Yearly Archives: 2014
November 4, 2014
Over the course of the past several decades, bariatric procedures of all kinds have blossomed and waned in popularity. One of the procedures that shows the most promise, now and in the future, for a wide spectrum of obese patients is the gastric sleeve, otherwise known as the sleeve gastrectomy.
October 28, 2014
The weight loss journey after bariatric surgery is an ongoing process—a process that will last the rest of your life. Losing weight and keeping it off is not easy, especially after the rapid weight loss immediately after surgery begins to taper off. Becoming obese takes many years, often decades, and reversing the problem requires difficult decisions and a great deal of dedication. Not the least of these hurdles is our own mind. So much of our success relies on our willingness and ability to implement the lifestyle changes that will make us happier and healthier. And like everything else we do, we sometimes make mistakes and trip up.
October 20, 2014
One of the most difficult dietary changes to make, post bariatric surgery, is getting enough protein. Protein is critical to healing during recovery after surgery. In fact you will be started on a protein supplemented liquid diet soon after you leave the hospital. Protein is also an essential part of weight loss and building muscle over the longer-term. In fact, consuming enough of protein and forgoing simple carbohydrates such as refined sugars can keep you fuller, longer and help you lose weight more easily.
October 15, 2014
Very few people will know what you’re talking about when you mention ghrelin, but as we learn more about this hunger hormone and its effect on our weight, it has become an ever more important part of weight loss research.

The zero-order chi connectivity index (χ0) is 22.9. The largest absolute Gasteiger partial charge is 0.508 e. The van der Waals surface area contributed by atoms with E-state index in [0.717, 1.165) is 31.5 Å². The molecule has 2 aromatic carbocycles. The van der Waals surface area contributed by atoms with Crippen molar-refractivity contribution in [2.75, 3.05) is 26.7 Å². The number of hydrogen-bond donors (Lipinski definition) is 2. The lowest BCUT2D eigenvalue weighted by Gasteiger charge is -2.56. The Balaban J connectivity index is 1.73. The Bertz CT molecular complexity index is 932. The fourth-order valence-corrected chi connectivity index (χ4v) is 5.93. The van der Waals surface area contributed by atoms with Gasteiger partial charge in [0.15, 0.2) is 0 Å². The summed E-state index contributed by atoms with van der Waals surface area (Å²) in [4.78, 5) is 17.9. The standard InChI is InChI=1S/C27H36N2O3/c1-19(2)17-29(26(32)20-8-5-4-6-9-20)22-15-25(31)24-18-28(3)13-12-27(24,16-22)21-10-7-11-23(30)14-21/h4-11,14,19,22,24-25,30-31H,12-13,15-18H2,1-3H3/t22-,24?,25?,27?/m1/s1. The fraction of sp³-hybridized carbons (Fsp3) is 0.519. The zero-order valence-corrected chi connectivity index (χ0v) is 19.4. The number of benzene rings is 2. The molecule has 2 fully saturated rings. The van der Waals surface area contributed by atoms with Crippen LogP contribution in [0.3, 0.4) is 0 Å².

Ghrelin is produced in the fundus, a small gland located toward the top of the stomach pouch. When a person feels hunger, it is, at least in part due to this gland secreting ghrelin. The ghrelin sends hunger signals to the brain, prompting us to consume food. Once the body has received what it believes to be the appropriate amount of food, our hunger disappears.
August 7, 2014
The Body Mass Index, or BMI, has become the standard by which obesity and overweight is judged. Diets and exercise websites of all kinds use a BMI calculator to help their visitors understand if they have a problem with their weight. Even the FDA and bariatric surgeons use the BMI calculation as an estimation of a person’s surgical eligibility. It is important to remember however, that the BMI number is just a guide and it should not be taken as the final say on whether a person is suitable for weight loss surgery. In fact, the preoperative process to qualify someone for weight loss surgery is much deeper than just entering weight and height into a calculator.
July 31, 2014
A common question asked of us by post bariatric surgery patients is whether or not it is appropriate to consume caffeinated foods and drinks after surgery. The short answer is yes, but with a big asterisk. While caffeine itself, in significant quantities, can cause mood changes even dangerous physical changes in the body, the average person does not consume enough caffeine for that to be the case. Rather, the foods and drinks that contain caffeine are often diet-busters.
January 4, 2014
Every weight loss surgery patient will have to supplement their diet after surgery. It stands to reason that a patient whose caloric intake has been significantly restricted will be more prone to nutritional and vitamin deficiencies than a person with no restrictions whatsoever. Further, many patients, believe (wrongly) that starving themselves will make them to lose weight faster – in fact the body is losing muscle mass and water weight and this unhealthy weight loss may lead to the possibility of more severe deficiencies and even significant injury.